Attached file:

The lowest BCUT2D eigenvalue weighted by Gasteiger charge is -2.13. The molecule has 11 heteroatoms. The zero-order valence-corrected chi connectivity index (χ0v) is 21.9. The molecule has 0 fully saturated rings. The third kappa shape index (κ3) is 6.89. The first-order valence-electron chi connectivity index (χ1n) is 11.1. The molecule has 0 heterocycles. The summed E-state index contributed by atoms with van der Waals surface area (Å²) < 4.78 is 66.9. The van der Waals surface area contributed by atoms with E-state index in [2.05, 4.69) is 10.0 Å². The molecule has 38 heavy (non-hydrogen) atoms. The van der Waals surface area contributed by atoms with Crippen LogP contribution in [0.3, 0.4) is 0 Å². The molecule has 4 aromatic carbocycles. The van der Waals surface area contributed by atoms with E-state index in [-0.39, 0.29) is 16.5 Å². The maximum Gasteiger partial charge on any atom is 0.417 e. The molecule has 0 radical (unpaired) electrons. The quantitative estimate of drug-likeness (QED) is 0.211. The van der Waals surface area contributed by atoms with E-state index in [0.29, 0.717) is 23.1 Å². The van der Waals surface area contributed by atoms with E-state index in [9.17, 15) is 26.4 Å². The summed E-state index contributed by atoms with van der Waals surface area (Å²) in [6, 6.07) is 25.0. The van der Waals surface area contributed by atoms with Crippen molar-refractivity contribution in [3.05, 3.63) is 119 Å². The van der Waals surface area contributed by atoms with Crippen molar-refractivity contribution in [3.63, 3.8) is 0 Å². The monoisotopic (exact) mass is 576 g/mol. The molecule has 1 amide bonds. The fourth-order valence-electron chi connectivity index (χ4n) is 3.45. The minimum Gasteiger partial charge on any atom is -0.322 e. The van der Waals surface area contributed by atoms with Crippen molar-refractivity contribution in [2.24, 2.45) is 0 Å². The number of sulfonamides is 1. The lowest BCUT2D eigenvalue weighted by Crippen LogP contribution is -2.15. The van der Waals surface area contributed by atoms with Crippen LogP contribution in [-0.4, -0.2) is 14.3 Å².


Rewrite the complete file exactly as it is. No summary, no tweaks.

The lowest BCUT2D eigenvalue weighted by Gasteiger charge is -2.13. The molecule has 11 heteroatoms. The zero-order valence-corrected chi connectivity index (χ0v) is 21.9. The molecule has 0 fully saturated rings. The third kappa shape index (κ3) is 6.89. The first-order valence-electron chi connectivity index (χ1n) is 11.1. The molecule has 0 heterocycles. The summed E-state index contributed by atoms with van der Waals surface area (Å²) < 4.78 is 66.9. The van der Waals surface area contributed by atoms with E-state index in [2.05, 4.69) is 10.0 Å². The molecule has 38 heavy (non-hydrogen) atoms. The van der Waals surface area contributed by atoms with Crippen LogP contribution in [0.3, 0.4) is 0 Å². The molecule has 4 aromatic carbocycles. The van der Waals surface area contributed by atoms with E-state index in [-0.39, 0.29) is 16.5 Å². The maximum Gasteiger partial charge on any atom is 0.417 e. The molecule has 0 radical (unpaired) electrons. The quantitative estimate of drug-likeness (QED) is 0.211. The van der Waals surface area contributed by atoms with E-state index in [0.29, 0.717) is 23.1 Å². The van der Waals surface area contributed by atoms with E-state index in [9.17, 15) is 26.4 Å². The summed E-state index contributed by atoms with van der Waals surface area (Å²) in [6, 6.07) is 25.0. The van der Waals surface area contributed by atoms with Crippen molar-refractivity contribution in [3.05, 3.63) is 119 Å². The van der Waals surface area contributed by atoms with Crippen molar-refractivity contribution in [3.63, 3.8) is 0 Å². The monoisotopic (exact) mass is 576 g/mol. The molecule has 1 amide bonds. The fourth-order valence-electron chi connectivity index (χ4n) is 3.45. The minimum Gasteiger partial charge on any atom is -0.322 e. The van der Waals surface area contributed by atoms with Crippen molar-refractivity contribution in [2.24, 2.45) is 0 Å². The number of sulfonamides is 1. The lowest BCUT2D eigenvalue weighted by Crippen LogP contribution is -2.15. The van der Waals surface area contributed by atoms with Crippen LogP contribution in [-0.4, -0.2) is 14.3 Å².